Chef Keith Corbin’s epic journey from the housing projects to food-world stardom

The summer sun beating down on the Jordan Downs housing project in Watts, Los Angeles, is unrelenting.

Long ago it dried up the grass between the low-slung buildings, and now it radiates off the harsh surfaces – the concrete, the dumpsters that line the streets, the metal security panels covering the windows and doors of the many vacancies that dot the housing complex. It all adds to the sweltering Southern California heat.  

For decades, Jordan Downs was the home of Keith Corbin, one of the most acclaimed new chefs in the country. It has not been an easy road for the L.A. native and co-owner of the restaurant Alta, a “Californian soul food” sensation in the West Adams neighborhood – nor a conventional one. 

As he writes at the very beginning of his unflinching memoir, “California Soul: An American Epic of Cooking and Survival,” he was born into the drug world of Watts. His mother was pregnant with him as she served part of a drug sentence, and by his teens he himself was cooking and slinging crack.

While he was bookish and curious at school, drugs and gangs still seemed like the only way, he says.

Tragedy touched his life too many times. He pauses at a sidewalk with the names of kids scrawled in concrete from 30 years ago, when it was fresh and newly laid — an archeology of his peers. “I can’t believe how many of these have passed,” he says. 

The landscape has changed, he says. The smells he remembers from Watts are gone. He fears gentrification will keep displacing the community he loves. He points to his old house, which he shared with his grandmother, Louella Henderson, and the street outside, where he and his friends used to roll, “forty deep.”

But now, “It’s empty. You know? Yeah. You don’t see the kids runnin’ no more. They’ve taken everything from us. They’ve taken everything from the community.”

His life has moved on, to the upscale neighborhood of Westwood, and his restaurant in West Adams. But he keeps coming back to the project, determined not to give up on those left behind.

“No matter how high my tree grow, or where it bends and hovers over, my roots are always in the same place,” he says.

His tree has grown high. After years of running drugs, jail time and setbacks — partly brought about by his own talent for self-sabotage, he admits — his prison kitchen experience and considerable charm impressed the famed chefs Roy Choi and Daniel Patterson. They took him on to help run LocoL, a restaurant initiative to bring high-quality, affordable fare to food deserts like Watts, staffed by people from the community. They refused to give up on him.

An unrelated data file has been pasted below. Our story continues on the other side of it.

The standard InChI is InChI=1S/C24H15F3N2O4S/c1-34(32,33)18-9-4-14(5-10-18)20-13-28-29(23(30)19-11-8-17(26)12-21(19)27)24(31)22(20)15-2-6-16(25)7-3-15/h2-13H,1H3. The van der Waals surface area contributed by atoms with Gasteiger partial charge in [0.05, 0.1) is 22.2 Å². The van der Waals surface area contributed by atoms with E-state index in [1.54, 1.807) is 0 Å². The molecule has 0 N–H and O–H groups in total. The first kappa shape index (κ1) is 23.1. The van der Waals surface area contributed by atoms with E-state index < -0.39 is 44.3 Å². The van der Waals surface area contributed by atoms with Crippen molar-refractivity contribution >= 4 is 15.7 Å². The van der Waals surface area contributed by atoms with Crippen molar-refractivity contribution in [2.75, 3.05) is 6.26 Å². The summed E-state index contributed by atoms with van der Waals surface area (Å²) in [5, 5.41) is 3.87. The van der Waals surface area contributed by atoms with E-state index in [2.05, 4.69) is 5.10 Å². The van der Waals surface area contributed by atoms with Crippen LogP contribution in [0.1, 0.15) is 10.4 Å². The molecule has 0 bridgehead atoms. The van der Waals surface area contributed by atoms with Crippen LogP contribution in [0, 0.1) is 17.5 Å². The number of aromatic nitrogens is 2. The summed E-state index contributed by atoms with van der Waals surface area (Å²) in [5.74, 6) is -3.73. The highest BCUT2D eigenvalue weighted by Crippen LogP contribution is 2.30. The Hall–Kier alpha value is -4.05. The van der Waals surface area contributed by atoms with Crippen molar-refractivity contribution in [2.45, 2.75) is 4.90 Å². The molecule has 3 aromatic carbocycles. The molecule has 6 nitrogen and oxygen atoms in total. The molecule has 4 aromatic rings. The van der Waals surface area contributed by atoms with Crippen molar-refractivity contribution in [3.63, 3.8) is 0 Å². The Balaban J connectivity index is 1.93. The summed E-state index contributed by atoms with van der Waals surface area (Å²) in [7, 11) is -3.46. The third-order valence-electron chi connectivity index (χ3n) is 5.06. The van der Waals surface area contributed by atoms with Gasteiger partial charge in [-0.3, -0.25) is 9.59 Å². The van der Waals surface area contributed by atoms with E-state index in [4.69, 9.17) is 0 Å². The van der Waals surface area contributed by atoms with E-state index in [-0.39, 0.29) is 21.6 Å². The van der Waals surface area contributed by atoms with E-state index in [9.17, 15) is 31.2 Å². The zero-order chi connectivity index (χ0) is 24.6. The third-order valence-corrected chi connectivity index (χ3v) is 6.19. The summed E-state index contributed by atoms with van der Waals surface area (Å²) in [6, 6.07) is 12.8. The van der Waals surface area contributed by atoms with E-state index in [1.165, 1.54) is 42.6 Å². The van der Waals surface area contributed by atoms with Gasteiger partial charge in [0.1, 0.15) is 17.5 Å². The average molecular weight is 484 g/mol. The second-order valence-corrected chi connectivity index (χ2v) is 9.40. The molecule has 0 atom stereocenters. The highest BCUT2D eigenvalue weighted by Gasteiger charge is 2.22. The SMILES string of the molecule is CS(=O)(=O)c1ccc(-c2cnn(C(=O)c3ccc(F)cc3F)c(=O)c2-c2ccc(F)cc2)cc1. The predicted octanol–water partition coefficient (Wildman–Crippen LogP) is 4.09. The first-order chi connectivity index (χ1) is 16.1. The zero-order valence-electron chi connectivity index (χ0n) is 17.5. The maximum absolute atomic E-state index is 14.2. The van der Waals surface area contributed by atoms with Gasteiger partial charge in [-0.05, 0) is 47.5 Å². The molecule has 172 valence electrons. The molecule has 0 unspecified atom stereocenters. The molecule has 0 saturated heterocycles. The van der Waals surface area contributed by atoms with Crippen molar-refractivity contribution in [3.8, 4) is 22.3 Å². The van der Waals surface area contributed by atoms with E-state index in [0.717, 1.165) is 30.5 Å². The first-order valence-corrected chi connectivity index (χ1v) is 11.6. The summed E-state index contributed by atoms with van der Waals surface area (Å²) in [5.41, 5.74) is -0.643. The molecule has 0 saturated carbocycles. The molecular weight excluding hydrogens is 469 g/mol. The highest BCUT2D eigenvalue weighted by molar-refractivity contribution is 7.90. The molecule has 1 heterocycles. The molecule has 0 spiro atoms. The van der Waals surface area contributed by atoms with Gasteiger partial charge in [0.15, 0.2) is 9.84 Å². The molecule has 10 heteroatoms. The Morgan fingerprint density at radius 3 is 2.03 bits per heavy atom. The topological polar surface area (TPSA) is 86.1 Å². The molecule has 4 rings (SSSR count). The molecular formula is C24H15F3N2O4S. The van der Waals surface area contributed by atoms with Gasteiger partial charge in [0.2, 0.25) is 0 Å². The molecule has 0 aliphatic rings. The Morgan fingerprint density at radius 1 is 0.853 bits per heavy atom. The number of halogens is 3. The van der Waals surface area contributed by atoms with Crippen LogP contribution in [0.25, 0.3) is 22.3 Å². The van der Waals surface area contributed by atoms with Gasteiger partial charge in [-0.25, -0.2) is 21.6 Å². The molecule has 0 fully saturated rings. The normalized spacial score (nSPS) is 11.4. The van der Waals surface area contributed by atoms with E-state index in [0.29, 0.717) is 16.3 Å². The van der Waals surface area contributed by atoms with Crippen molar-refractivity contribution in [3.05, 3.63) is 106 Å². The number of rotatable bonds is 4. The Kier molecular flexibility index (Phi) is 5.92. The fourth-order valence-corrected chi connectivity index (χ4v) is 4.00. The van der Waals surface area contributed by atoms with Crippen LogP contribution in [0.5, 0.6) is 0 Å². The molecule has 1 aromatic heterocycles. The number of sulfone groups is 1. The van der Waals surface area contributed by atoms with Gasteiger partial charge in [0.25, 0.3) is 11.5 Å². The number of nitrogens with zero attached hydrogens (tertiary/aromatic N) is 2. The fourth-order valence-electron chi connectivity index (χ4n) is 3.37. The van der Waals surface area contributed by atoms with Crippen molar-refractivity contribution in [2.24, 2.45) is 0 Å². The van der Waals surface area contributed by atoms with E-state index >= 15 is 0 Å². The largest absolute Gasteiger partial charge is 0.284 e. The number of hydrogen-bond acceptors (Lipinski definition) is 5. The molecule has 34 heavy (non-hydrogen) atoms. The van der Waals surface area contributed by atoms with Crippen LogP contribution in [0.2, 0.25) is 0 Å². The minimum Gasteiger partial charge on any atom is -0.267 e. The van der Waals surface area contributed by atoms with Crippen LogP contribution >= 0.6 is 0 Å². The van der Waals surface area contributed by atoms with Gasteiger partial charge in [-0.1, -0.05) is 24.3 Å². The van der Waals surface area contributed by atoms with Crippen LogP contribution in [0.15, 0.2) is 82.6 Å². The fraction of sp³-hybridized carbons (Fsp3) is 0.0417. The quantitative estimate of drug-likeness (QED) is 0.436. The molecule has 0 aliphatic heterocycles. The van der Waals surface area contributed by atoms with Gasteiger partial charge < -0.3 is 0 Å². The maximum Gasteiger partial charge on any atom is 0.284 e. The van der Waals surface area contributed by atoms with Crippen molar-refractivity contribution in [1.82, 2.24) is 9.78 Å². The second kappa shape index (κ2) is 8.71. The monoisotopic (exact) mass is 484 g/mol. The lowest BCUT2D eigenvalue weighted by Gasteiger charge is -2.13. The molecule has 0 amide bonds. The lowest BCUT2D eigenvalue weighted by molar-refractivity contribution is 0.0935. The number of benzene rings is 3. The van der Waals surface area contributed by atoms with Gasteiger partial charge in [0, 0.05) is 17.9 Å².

When LocoL eventually folded — after empowering several alumni to go on to form their own businesses — Corbin partnered again with Patterson to found Alta in 2018.

Since then it has grown in stature and reputation, garnering plaudits from the press and the public, and hosting A-listers like Jay Z, John Legend, Puffy and the cast of “Black-ish,” among others.

“Prison cooking didn’t prepare me for this, growing up cooking didn’t prepare me for this — cooking drugs didn’t prepare me for this,” he says, laughing. 

At the helm of his thriving restaurant, Corbin is determined to give back to the community that nurtured him. 

“I don’t hire from Cordon Bleu. I hire from the projects.  We have a high turnover rate, yes, and it takes a lot of time and patience to train these people that have never had a job before. And some get a — get their first check, see it — ‘woo,’ they gone. [But] it’s, like, if we don’t do it, who will? Nobody.”

He has made a remarkable success in his corner of West Adams, a neighborhood that has seen some of the gentrification that Corbin sees encroaching on his beloved Watts.

His food is an updated version of what Grandma Louella cooked for him in his youth, often using his memories and his palate to recreate those familiar flavors, while adding his unique signature.

“There was no recipe book left behind. So whenever creating dishes, especially something that I literally had in my childhood, it’s how do I get to that flavor, but trailblazing my own path, right?”

Oxtail, rich and stewed, rice and red beans, gumbo, succulent fried chicken under a crackling skin, and – above all – cakes.

“Cake was important because I — I’ve never ate dinner or had food growing up at my granny’s,  in my childhood, where I didn’t have a piece of cake at the end.”

As he says in “California Soul,” when he opened his own spot, whatever else was on the menu, he promised, “there will be cake.”

His has not been a conventional path, and he’s rightly proud of his fiery determination, of finally overcoming his demons, and of forging his own way. He’s had help but ultimately it is his triumph — and he did it with no recipe book left behind. No set of instructions, carefully measured ingredients or exact steps to success. Not in life, and not the kitchen.